Event16th International Conference on Computer Games: AI, Animation, Mobile, Interactive Multimedia, Educational and Serious Games, CGAMES'2011 - Louisville, KY, United States
Duration: 27 Jul 201130 Jul 2011

Publication series

NameProceedings of CGAMES'2011 USA - 16th International Conference on Computer Games: AI, Animation, Mobile, Interactive Multimedia, Educational and Serious Games

Other

Other16th International Conference on Computer Games: AI, Animation, Mobile, Interactive Multimedia, Educational and Serious Games, CGAMES'2011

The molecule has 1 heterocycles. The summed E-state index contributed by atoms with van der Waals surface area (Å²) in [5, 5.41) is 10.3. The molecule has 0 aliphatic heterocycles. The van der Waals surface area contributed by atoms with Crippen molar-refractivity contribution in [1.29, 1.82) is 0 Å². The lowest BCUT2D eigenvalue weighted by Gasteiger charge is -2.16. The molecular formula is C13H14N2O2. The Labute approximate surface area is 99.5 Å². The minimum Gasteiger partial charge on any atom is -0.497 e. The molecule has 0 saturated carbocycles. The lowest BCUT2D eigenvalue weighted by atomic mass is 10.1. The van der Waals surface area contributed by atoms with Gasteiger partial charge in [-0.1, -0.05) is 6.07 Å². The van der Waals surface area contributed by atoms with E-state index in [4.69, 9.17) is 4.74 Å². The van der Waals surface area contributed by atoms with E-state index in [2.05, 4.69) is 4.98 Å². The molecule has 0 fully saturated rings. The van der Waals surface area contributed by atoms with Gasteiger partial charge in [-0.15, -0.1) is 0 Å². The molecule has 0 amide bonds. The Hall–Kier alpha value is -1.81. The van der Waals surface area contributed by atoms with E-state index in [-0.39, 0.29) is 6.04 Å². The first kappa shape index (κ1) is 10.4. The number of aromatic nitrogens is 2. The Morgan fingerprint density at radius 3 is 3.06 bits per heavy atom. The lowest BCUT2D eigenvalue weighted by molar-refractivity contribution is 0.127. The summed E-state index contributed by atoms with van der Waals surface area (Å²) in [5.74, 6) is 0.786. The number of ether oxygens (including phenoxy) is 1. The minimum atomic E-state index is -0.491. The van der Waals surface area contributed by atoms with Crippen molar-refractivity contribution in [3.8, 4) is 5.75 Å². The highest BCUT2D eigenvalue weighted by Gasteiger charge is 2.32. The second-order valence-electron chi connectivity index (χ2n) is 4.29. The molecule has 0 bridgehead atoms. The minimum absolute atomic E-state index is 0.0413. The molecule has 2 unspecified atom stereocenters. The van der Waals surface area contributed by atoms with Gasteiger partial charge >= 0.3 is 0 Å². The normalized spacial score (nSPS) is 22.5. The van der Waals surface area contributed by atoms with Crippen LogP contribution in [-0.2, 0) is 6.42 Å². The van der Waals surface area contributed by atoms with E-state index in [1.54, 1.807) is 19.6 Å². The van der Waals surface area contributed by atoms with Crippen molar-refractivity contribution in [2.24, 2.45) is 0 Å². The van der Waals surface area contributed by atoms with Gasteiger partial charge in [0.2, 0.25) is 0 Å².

CountryUnited States
CityLouisville, KY
Period27/07/1130/07/11

Fingerprint

Processing

All Science Journal Classification (ASJC) codes

  • Artificial Intelligence
  • Computer Vision and Pattern Recognition
  • Human-Computer Interaction
  • Software

Cite this

Mohamed Iqbal, M. A. (2011). Estimating time to completion: Uncertain processing times in games. In Proceedings of CGAMES'2011 USA - 16th International Conference on Computer Games: AI, Animation, Mobile, Interactive Multimedia, Educational and Serious Games (pp. 59-62). [6000360] (Proceedings of CGAMES'2011 USA - 16th International Conference on Computer Games: AI, Animation, Mobile, Interactive Multimedia, Educational and Serious Games). https://doi.org/10.1109/CGAMES.2011.6000360